THE table of contents in Vikram Seth's much-publicized novel, "A Suitable Boy," operates as a kind of verse map, a lighthearted guide through this ambitious and discursive 1,349-page book.
Each of the 19 paired descriptions ("A couple glide down-river in a boat./A mother hears that mischief is afloat."), represents two- or three-hours of reading and is a deceptively simple gloss on Seth's meandering story. But the contents page succeeds in drawing the reader toward what is otherwise an intimidatingly long book.
Although originally conceived as the first volume of a sweeping tetralogy or quintet about life in India after that nation's independence, "A Suitable Boy" isn't a panoramic novel with breathtaking views, grand climacterics, and subtly striated themes.
Instead, Seth's book is a deft and straightforward, occasionally ironic, mosaic of stories built around the intersecting lives of four families - the Mehras, the Kapoors, and the Khans, who live in Brahmpur, the capital of the fictional state of Purva Pradesh; and the Chatterjis, who reside in Calcutta. The plot that provides the book's title and basic structure is Mrs. Mehra's search for a husband for her youngest daughter, Lata.
Seth's chronicle begins in the early 1950s with the wedding of Savita, Lata's elder sister, and ends just two years later with Lata's marriage.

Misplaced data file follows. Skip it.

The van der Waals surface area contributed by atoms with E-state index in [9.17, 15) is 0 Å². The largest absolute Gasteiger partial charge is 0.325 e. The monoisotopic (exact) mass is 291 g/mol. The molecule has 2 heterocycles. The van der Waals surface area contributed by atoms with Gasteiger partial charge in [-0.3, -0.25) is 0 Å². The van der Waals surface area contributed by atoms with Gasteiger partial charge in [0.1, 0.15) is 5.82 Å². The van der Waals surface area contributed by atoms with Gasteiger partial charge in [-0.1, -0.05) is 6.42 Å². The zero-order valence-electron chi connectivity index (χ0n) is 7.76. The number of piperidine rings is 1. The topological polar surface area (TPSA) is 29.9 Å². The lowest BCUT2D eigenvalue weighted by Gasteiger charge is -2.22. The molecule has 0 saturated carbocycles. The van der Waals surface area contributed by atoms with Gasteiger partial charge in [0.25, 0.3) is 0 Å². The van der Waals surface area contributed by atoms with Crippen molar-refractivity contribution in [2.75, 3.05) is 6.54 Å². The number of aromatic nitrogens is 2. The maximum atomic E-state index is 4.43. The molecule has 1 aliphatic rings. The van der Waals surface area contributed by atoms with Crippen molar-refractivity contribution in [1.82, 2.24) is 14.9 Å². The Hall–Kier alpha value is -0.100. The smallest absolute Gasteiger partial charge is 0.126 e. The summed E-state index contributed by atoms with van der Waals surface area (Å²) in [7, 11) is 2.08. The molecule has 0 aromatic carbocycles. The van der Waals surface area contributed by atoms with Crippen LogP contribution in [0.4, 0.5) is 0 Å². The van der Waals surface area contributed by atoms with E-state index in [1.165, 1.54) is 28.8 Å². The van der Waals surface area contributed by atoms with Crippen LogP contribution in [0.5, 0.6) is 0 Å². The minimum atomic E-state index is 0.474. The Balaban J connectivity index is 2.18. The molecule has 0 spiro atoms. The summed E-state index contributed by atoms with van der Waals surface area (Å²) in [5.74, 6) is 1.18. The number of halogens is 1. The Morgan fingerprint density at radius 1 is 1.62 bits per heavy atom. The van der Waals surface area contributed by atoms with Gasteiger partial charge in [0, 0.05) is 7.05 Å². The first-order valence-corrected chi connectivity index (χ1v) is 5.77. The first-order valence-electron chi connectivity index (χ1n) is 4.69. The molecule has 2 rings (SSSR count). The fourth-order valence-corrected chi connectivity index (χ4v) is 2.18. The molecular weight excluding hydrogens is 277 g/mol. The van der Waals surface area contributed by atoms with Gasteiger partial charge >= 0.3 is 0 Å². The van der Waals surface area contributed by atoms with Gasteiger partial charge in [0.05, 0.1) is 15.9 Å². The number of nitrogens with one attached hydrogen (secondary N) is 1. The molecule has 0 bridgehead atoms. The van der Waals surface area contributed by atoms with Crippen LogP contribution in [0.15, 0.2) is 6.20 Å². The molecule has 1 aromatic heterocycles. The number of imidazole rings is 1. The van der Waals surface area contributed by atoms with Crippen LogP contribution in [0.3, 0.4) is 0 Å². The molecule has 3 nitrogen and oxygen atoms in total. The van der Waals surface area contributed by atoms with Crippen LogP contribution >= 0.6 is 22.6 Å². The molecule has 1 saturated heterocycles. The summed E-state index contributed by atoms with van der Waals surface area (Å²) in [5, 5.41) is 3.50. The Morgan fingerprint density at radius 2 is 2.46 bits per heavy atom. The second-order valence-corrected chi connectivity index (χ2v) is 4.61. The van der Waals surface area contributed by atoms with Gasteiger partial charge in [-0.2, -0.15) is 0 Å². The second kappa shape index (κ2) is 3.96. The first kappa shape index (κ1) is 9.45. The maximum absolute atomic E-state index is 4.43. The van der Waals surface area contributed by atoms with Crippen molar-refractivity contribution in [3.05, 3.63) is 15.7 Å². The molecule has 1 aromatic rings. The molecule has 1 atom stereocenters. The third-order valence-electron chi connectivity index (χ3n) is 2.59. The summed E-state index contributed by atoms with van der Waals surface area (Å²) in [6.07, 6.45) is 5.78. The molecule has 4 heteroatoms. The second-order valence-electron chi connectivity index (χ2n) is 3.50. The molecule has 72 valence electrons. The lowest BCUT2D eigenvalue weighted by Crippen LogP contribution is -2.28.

Along the way, Lata maneuvers with increasing confidence among three suitors. One is a romantic Muslim student, Kabir Durrani, who sweeps her off her feet and suggests that they elope when her traditional Hindu family prohibits their marriage. The second is Haresh Khanna, an enterprising businessman in the shoe-manufacturing trade with a methodical mind and an impulsive streak.
The third suitor, Amit Chatterji, is the brother of Lata's sister-in-law and Vikram Seth's alter ego - a poet writing a historical novel that has grown almost uncontrollably long. Nearly 1,300 pages into "A Suitable Boy," Chatterji explains that his novel is more than 1,000 pages because he's "very undisciplined." This isn't true; like Seth, he simply ignores convention.
In their poetry, both Seth and Chatterji prefer the outmoded opportunities of rhyme to what might be described as the modernist opportunism of free verse.
For his part, Seth is the author of three poetry collections (all at least partly in rhyme), a travel book, and "The Golden Gate" (Random House, 1986), a dazzling novel about the destinies of five young professionals in California, composed of almost 600 sonnets in iambic tetrameter and modeled on Alexander Pushkin's "Eugene Onegin." ("The Golden Gate" won both the Commonwealth Poetry Prize for Asia and India's prestigious Sahitya Akademi Award.)
Through perhaps 250 scenes in his new book, Seth traces his characters' personal battles as well as some of the concerns and conflicts of "the new, truncated Independent India."